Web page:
Maybe it is true for him. This isn't my area, but the Wikipedia article for the RAD5500 says it's for "high radiation environments experienced on board satellites and spacecraft," but the grandparent only a need for tolerance to "modest radiation exposure (avionics)." Maybe the RAD5500 is overkill for his application, and there actually hasn't been anything new (in his niche) for 10 years.
Or, it can design a safety critical and rad-hard chip and sell you maybe a couple thousand? :-)
At least, there is now the option to get defense-grade FPGAs and throw some radiation hardening techniques (triple-modular-redundancy, scrubbing, etc) on it.
Why not just have three exactly identical chips, run the exact same code on them, and compare results? If results ever differ, you power cycle the bad one, self test it, and you're good to go again.
Sure you have to not use on-chip random number generators, and make sure you don't have any non-deterministic things in your silicon (eg. things that depend on PLL locking time), but that sounds pretty trivial.
There are three main things to protect against with radiation hardening: lifetime dosage, latch-ups, and upsets.
Chips can only go for so long being blasted with heavy particles until they cease to function properly. Smaller, newer technology is more affected (thicker traces and larger gates might last longer) by this so designers will tend to use older chip designs when making new radiation hardened stuff.
This design choice also leads to less chance of latch-ups. Large particles can short out traces and cause the chip to halt and draw a lot of current. Larger tech makes this less likely to happen.
Upsets are a lot different. You have to mitigate these a few different ways, an easy one being thick layers of insulating substrate to isolate gates better. This can also help with latch-ups too. Next are things like memory voting and error correction, methods that can be done in software. One layer up from that are redundant systems, very robust in terms of bit-flips but adds more complexity and cost to the system.
>Why not just
The problem with 'just' is that it's usually not true. Hardening versus redundancy is typical safety engineering problem where details and balance between different requirements, verification and maintenance are important.
Easier said than done :) But yes, that is a common solution.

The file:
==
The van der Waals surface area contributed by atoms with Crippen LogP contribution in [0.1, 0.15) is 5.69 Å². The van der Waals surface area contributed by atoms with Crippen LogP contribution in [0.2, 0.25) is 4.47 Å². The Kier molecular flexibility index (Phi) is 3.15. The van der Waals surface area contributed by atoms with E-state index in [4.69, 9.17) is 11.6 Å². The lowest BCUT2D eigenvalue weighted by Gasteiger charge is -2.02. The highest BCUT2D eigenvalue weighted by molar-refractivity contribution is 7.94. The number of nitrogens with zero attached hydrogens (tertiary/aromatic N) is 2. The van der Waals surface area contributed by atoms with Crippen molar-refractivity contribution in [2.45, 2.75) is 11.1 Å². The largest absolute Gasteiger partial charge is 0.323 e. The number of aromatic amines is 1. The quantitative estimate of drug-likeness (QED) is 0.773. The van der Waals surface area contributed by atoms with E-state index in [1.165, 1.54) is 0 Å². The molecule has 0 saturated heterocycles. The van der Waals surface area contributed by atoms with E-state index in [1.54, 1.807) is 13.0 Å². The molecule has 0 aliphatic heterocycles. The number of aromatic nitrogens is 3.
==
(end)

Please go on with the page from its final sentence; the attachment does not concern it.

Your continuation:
They do not run in lock step but if one of the machines detects a different output from it's peer than it's own, it just triggers an emergency brake.
Time flies I guess.
To your comment on Infineon... I thought the TriCore was stupid, but my German boss at the time insisted. We're using one of their SoCs today, but it's actually very very good for what we're doing and it's fairly cheap. We could get cheaper but that would require the addition of other parts on the board. If we can secure the volumes we may go custom - and that's something I haven't seen in person in automotive (I'm beginning to hear about it though).
Note: If speed isn't big deal, there's the formally-verified AAMP7G from Rockwell and the old 1802 ftom Intersil.
"We can run this $gadget at $somany GHz and most of them will fail at 4 years, or we can get to 5 years if we reduce the number of gigglehertzes." (Imagine software people gnashing teeth here, but they always do, so ignore them).
Then it might turn out that the models were conservative, so the hardware folks could say "Every machine gets an additional 50 gigglehertzes" (note that nobody tells the consumer about that lifetime projection, though).
It's not just silicon, of course. It's the nature of hardware to die: Electrolytic caps go dry, or coils buzz themselves open, or electromigration murders a metal run on a chip, or fans seize, or thermal cycling cracks some solder. Memento mori, don't expect your grandchildren to play on your current generation game console.
IIRC, NASA still requires all space hardware to be manufactured with leaded solder to avoid having a multi-million/billion dollar mission ruined by some tin whiskers.